Coral reef disease is difficult to manage, and this study explored the efficacy of reserves on promoting coral health. It is understood that human activities, particularly over-fishing, are a detriment to corals. Marine reserves are one management tool for addressing over-fishing. This study compared coral response to acute and chronic stressors inside and outside of a protected area in the Great Barrier Reef in Reserves. Less disease was found within the reserve compared to outside of the reserve. This is likely due to minimized damage of corals inside reserves where fishing is not permitted. Physical harm and tissue damage reduces coral resilience and leads to more occurrence and severe disease. However, pollution, specifically from runoff, and poor water quality led to similar cases of coral disease inside and outside of reserve boundaries. This result suggests that water quality is a serious threat to coral health, including nutrient enrichment and hypoxia, but especially algal blooms. The combined stress of diminished water quality and physical harm likely causes higher disease prevalence outside of reserves, but the fine sediments and pathogens in runoff threaten corals within reserves as well. Environmental disturbances, as well as proximity to land-based pollution, should be considered when determining the placement of marine reserves, as they are important for protecting and building resilience in coral reefs. This study also calls for consideration of terrestrial conservation to support the success of nearby marine reserves and recognizes the need to continue studying activities that elevate or moderate disease.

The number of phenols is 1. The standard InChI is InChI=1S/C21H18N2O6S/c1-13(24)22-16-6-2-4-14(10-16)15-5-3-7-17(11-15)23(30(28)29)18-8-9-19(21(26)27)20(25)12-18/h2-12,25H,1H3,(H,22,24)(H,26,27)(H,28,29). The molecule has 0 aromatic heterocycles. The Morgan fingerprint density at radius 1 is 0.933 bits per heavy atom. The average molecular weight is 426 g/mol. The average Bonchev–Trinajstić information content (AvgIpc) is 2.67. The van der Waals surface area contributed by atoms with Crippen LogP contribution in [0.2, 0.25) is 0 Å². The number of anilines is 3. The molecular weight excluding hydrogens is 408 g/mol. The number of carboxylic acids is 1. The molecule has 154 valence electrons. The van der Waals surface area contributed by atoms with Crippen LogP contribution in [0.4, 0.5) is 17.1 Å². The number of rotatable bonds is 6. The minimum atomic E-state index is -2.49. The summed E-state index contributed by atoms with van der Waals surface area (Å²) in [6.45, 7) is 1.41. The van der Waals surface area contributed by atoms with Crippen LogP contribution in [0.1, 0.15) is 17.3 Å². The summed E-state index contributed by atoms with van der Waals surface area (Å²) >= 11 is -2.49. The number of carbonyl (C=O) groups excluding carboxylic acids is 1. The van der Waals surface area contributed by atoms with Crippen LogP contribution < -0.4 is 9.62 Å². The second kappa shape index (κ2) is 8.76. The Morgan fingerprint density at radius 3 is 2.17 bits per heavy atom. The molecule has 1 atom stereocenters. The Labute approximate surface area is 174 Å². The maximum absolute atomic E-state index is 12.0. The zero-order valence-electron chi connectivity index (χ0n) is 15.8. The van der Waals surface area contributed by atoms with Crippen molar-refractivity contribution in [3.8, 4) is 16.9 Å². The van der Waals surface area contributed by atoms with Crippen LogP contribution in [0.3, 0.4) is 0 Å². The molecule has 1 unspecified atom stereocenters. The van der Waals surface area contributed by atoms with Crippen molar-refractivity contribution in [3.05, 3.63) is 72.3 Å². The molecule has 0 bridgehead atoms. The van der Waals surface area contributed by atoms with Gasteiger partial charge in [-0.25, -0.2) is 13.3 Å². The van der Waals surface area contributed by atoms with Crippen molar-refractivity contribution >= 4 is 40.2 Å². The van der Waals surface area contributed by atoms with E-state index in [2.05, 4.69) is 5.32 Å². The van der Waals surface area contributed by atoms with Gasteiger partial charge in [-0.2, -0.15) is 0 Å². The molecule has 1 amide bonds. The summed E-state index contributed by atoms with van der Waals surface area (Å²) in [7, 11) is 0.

Authors: Lamb, J.B., A.S. Wenger, M.J. Devlin, D.M. Ceccarelli, D.H. Williamson, and B.L. Willis
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Philosophical Transactions of the Royal Society B 371: 20150210. doi:10.1098/rstb.2015.0210